# Question on subtyping of handlers in “An Effect System for Algebraic Effects and Handlers”

I had a question on subtyping in the paper "An Effect System for Algebraic Effects and Handlers". I was wondering why there isn't a subtyping rule for adding effects on both sides of a handler type, something like this:

$$\frac{ }{ T!A \;\Rightarrow\; R!B \;\leqslant\; T!(A \cup C) \;\Rightarrow \;R!(B \cup C) }$$

This would be useful when apply a variable with a handler type to a computation with more effects than the handler type has in its left side.

You can add effects to both sides of a handler type using the typing rule for handlers, but that won't work for variables. For example when the handler is an argument to a function.

I'm surprised we don't get this question more often, for Andrej and I have considered adding this rule for quite some time and believed to have proven its correctness. But in the end, it turned out to be false, at least in a call-by-value setting (I have heard it plays out nicer in call-by-push-value).

Consider the state handler, described on top of page 24 of the same paper, which takes a stateful computation of type $B$ on state $A$ and transforms it into a pure function from $A$ to $B$. Its type is $$B!\{\mathtt{lookup},\mathtt{update}\} \Rightarrow (A \to B ! \emptyset) ! \emptyset$$ Note the two empty sets on the right hand side. The first states that the resulting function is pure, the second one that there no effects occur when producing this function.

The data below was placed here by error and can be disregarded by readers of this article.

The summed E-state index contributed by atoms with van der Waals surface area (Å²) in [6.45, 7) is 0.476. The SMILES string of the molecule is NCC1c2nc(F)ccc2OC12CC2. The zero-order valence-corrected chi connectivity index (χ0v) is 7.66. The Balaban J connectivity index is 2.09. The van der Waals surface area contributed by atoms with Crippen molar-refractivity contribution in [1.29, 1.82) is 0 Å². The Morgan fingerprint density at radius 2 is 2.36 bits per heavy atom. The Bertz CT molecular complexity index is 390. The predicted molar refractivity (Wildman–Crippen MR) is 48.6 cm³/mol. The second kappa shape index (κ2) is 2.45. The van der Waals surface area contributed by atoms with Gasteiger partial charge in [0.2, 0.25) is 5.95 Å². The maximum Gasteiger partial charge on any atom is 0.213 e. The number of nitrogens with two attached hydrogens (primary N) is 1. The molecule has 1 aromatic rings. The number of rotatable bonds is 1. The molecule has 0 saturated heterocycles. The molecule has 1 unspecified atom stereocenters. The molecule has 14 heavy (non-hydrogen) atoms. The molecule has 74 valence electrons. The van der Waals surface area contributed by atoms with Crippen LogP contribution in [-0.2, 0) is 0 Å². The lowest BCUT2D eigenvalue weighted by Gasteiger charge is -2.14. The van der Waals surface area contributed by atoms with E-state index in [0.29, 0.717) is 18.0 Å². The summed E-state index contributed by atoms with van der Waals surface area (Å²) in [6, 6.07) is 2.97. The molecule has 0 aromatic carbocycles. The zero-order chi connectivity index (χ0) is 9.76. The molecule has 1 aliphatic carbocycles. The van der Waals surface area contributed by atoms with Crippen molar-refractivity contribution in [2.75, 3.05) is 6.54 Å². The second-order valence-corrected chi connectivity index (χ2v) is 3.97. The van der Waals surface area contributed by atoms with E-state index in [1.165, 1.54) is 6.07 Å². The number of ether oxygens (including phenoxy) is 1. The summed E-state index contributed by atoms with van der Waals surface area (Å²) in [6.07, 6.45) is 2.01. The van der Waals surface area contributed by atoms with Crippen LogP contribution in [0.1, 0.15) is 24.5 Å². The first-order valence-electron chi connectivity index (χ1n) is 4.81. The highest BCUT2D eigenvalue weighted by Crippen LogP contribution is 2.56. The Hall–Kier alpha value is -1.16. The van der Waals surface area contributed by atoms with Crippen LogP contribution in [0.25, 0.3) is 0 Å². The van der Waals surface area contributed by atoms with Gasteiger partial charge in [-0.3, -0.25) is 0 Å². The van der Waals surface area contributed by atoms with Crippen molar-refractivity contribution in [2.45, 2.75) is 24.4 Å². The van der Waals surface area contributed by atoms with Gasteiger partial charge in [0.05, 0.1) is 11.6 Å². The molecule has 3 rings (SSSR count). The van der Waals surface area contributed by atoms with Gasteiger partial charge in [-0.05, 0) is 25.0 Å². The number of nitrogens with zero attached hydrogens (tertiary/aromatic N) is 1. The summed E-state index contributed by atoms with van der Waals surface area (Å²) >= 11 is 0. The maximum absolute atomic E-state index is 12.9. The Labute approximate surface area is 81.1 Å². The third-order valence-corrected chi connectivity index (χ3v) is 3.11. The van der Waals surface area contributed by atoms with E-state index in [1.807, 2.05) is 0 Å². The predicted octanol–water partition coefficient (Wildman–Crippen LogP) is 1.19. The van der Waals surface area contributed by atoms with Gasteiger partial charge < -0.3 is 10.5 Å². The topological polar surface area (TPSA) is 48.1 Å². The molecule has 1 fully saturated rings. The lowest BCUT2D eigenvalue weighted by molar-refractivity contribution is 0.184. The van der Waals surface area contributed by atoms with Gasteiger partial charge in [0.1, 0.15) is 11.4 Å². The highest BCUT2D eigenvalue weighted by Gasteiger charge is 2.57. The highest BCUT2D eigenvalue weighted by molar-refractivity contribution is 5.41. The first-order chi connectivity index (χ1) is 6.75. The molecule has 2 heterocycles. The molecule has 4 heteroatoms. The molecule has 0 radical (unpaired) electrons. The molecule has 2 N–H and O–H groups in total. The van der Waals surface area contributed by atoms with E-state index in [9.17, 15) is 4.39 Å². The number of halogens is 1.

Now assume that we apply the handler to a computation that may call some other effects $\Delta$ besides $\mathtt{lookup}$ and $\mathtt{update}$. Applying the suggested rule, you would get the type $$B!(\{\mathtt{lookup},\mathtt{update}\} \cup \Delta) \Rightarrow (A \to B ! \emptyset) ! \Delta$$ but in fact, the correct type is $$B!(\{\mathtt{lookup},\mathtt{update}\} \cup \Delta) \Rightarrow (A \to B ! \Delta) ! \Delta$$ as the unhandled effects $\Delta$ may occur before producing the function or after calling it.

• Thanks Matija! How do you get away with not having this rule? How could you apply the state handler (when it's not inline) to a computation that has more effects than just lookup and update? I guess you would have to inline all handlers? – Labbekak May 7 '18 at 14:44
• You can get away by let-polymorphism (which is not included in the paper you linked) and assign the type $\forall A, B, \Delta. \; B!(\{\mathtt{lookup},\mathtt{update}\} \cup \Delta) \Rightarrow (A \to B ! \Delta) ! \Delta$ to the handler. See our latest ESOP paper on this topic. – Matija Pretnar May 8 '18 at 3:32